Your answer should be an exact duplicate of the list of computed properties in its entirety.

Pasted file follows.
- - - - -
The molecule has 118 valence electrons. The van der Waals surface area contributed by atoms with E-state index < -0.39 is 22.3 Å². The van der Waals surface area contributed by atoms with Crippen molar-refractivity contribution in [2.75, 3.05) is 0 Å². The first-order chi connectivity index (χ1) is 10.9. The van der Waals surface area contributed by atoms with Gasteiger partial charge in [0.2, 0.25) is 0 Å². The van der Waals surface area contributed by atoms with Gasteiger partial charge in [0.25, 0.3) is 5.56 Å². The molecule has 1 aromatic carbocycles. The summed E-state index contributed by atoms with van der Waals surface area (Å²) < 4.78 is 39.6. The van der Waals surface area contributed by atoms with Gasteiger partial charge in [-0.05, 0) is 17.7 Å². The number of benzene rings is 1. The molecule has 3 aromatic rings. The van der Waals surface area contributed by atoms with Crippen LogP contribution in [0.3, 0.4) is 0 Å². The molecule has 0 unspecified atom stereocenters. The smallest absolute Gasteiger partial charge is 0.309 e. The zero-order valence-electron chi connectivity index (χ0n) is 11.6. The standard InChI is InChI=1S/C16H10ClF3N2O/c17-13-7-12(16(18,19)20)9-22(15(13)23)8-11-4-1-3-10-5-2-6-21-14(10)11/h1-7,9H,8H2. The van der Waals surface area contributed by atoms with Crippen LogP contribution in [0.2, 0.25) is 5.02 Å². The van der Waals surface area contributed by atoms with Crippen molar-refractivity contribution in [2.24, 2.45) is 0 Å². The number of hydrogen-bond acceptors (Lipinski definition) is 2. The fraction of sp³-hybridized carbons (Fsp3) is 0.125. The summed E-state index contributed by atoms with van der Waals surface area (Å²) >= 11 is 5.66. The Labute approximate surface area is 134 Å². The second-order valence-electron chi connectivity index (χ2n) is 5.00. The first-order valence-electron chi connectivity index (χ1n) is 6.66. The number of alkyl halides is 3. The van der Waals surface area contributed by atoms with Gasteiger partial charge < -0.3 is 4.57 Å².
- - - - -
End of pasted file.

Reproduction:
The molecule has 118 valence electrons. The van der Waals surface area contributed by atoms with E-state index < -0.39 is 22.3 Å². The van der Waals surface area contributed by atoms with Crippen molar-refractivity contribution in [2.75, 3.05) is 0 Å². The first-order chi connectivity index (χ1) is 10.9. The van der Waals surface area contributed by atoms with Gasteiger partial charge in [0.2, 0.25) is 0 Å². The van der Waals surface area contributed by atoms with Gasteiger partial charge in [0.25, 0.3) is 5.56 Å². The molecule has 1 aromatic carbocycles. The summed E-state index contributed by atoms with van der Waals surface area (Å²) < 4.78 is 39.6. The van der Waals surface area contributed by atoms with Gasteiger partial charge in [-0.05, 0) is 17.7 Å². The number of benzene rings is 1. The molecule has 3 aromatic rings. The van der Waals surface area contributed by atoms with Crippen LogP contribution in [0.3, 0.4) is 0 Å². The molecule has 0 unspecified atom stereocenters. The smallest absolute Gasteiger partial charge is 0.309 e. The zero-order valence-electron chi connectivity index (χ0n) is 11.6. The standard InChI is InChI=1S/C16H10ClF3N2O/c17-13-7-12(16(18,19)20)9-22(15(13)23)8-11-4-1-3-10-5-2-6-21-14(10)11/h1-7,9H,8H2. The van der Waals surface area contributed by atoms with Crippen LogP contribution in [0.2, 0.25) is 5.02 Å². The van der Waals surface area contributed by atoms with Crippen molar-refractivity contribution in [2.24, 2.45) is 0 Å². The number of hydrogen-bond acceptors (Lipinski definition) is 2. The fraction of sp³-hybridized carbons (Fsp3) is 0.125. The summed E-state index contributed by atoms with van der Waals surface area (Å²) >= 11 is 5.66. The Labute approximate surface area is 134 Å². The second-order valence-electron chi connectivity index (χ2n) is 5.00. The first-order valence-electron chi connectivity index (χ1n) is 6.66. The number of alkyl halides is 3. The van der Waals surface area contributed by atoms with Gasteiger partial charge < -0.3 is 4.57 Å².